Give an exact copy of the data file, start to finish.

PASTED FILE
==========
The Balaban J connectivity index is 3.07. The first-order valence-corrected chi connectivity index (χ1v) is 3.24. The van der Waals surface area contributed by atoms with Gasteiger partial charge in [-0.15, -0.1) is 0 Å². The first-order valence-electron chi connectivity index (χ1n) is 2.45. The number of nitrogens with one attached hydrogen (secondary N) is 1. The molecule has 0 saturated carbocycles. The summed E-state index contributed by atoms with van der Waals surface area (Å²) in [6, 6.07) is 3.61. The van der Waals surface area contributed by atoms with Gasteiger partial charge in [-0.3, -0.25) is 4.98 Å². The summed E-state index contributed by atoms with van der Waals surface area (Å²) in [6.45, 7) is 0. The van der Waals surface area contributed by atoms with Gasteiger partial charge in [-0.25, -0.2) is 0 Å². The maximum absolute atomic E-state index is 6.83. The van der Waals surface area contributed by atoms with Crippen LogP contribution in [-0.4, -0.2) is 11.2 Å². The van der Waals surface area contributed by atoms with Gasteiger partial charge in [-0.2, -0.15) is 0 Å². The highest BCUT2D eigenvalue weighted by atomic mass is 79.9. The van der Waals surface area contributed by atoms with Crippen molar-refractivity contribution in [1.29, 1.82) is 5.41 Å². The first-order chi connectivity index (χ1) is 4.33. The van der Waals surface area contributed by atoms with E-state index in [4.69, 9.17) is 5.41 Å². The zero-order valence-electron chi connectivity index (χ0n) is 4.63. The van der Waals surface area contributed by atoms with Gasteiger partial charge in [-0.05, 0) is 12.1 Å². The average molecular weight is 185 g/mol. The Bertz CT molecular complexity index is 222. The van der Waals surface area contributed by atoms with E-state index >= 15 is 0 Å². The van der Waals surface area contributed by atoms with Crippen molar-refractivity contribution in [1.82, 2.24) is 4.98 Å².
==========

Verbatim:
The Balaban J connectivity index is 3.07. The first-order valence-corrected chi connectivity index (χ1v) is 3.24. The van der Waals surface area contributed by atoms with Gasteiger partial charge in [-0.15, -0.1) is 0 Å². The first-order valence-electron chi connectivity index (χ1n) is 2.45. The number of nitrogens with one attached hydrogen (secondary N) is 1. The molecule has 0 saturated carbocycles. The summed E-state index contributed by atoms with van der Waals surface area (Å²) in [6, 6.07) is 3.61. The van der Waals surface area contributed by atoms with Gasteiger partial charge in [-0.3, -0.25) is 4.98 Å². The summed E-state index contributed by atoms with van der Waals surface area (Å²) in [6.45, 7) is 0. The van der Waals surface area contributed by atoms with Gasteiger partial charge in [-0.25, -0.2) is 0 Å². The maximum absolute atomic E-state index is 6.83. The van der Waals surface area contributed by atoms with Crippen LogP contribution in [-0.4, -0.2) is 11.2 Å². The van der Waals surface area contributed by atoms with Gasteiger partial charge in [-0.2, -0.15) is 0 Å². The highest BCUT2D eigenvalue weighted by atomic mass is 79.9. The van der Waals surface area contributed by atoms with Crippen molar-refractivity contribution in [1.29, 1.82) is 5.41 Å². The first-order chi connectivity index (χ1) is 4.33. The van der Waals surface area contributed by atoms with E-state index in [4.69, 9.17) is 5.41 Å². The zero-order valence-electron chi connectivity index (χ0n) is 4.63. The van der Waals surface area contributed by atoms with Gasteiger partial charge in [-0.05, 0) is 12.1 Å². The average molecular weight is 185 g/mol. The Bertz CT molecular complexity index is 222. The van der Waals surface area contributed by atoms with E-state index >= 15 is 0 Å². The van der Waals surface area contributed by atoms with Crippen molar-refractivity contribution in [1.82, 2.24) is 4.98 Å².